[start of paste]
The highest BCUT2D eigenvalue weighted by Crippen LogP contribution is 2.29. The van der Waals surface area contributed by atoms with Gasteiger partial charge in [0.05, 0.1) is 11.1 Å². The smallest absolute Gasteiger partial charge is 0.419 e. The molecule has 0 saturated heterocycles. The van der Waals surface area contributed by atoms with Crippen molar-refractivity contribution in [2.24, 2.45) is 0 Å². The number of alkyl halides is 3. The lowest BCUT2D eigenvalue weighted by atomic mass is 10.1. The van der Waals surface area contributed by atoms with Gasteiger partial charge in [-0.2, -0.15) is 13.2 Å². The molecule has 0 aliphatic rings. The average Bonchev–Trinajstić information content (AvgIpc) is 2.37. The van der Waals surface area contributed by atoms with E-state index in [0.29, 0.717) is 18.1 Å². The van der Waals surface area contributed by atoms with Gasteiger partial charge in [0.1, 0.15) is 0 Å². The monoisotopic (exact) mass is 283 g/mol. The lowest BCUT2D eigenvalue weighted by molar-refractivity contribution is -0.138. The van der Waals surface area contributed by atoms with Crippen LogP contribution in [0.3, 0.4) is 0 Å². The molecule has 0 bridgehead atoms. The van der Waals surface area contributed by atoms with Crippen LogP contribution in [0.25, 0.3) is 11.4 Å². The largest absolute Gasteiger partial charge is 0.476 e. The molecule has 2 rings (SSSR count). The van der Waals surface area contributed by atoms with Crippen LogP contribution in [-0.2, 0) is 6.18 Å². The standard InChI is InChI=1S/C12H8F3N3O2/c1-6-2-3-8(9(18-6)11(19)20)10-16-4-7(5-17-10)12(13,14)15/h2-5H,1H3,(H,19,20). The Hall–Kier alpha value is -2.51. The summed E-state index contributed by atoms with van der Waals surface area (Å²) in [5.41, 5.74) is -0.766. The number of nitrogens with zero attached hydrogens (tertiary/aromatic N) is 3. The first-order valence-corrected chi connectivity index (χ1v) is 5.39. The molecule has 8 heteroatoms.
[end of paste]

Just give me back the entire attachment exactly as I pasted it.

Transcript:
The highest BCUT2D eigenvalue weighted by Crippen LogP contribution is 2.29. The van der Waals surface area contributed by atoms with Gasteiger partial charge in [0.05, 0.1) is 11.1 Å². The smallest absolute Gasteiger partial charge is 0.419 e. The molecule has 0 saturated heterocycles. The van der Waals surface area contributed by atoms with Crippen molar-refractivity contribution in [2.24, 2.45) is 0 Å². The number of alkyl halides is 3. The lowest BCUT2D eigenvalue weighted by atomic mass is 10.1. The van der Waals surface area contributed by atoms with Gasteiger partial charge in [-0.2, -0.15) is 13.2 Å². The molecule has 0 aliphatic rings. The average Bonchev–Trinajstić information content (AvgIpc) is 2.37. The van der Waals surface area contributed by atoms with E-state index in [0.29, 0.717) is 18.1 Å². The van der Waals surface area contributed by atoms with Gasteiger partial charge in [0.1, 0.15) is 0 Å². The monoisotopic (exact) mass is 283 g/mol. The lowest BCUT2D eigenvalue weighted by molar-refractivity contribution is -0.138. The van der Waals surface area contributed by atoms with Crippen LogP contribution in [0.3, 0.4) is 0 Å². The molecule has 0 bridgehead atoms. The van der Waals surface area contributed by atoms with Crippen LogP contribution in [0.25, 0.3) is 11.4 Å². The largest absolute Gasteiger partial charge is 0.476 e. The molecule has 2 rings (SSSR count). The van der Waals surface area contributed by atoms with Crippen LogP contribution in [-0.2, 0) is 6.18 Å². The standard InChI is InChI=1S/C12H8F3N3O2/c1-6-2-3-8(9(18-6)11(19)20)10-16-4-7(5-17-10)12(13,14)15/h2-5H,1H3,(H,19,20). The Hall–Kier alpha value is -2.51. The summed E-state index contributed by atoms with van der Waals surface area (Å²) in [5.41, 5.74) is -0.766. The number of nitrogens with zero attached hydrogens (tertiary/aromatic N) is 3. The first-order valence-corrected chi connectivity index (χ1v) is 5.39. The molecule has 8 heteroatoms.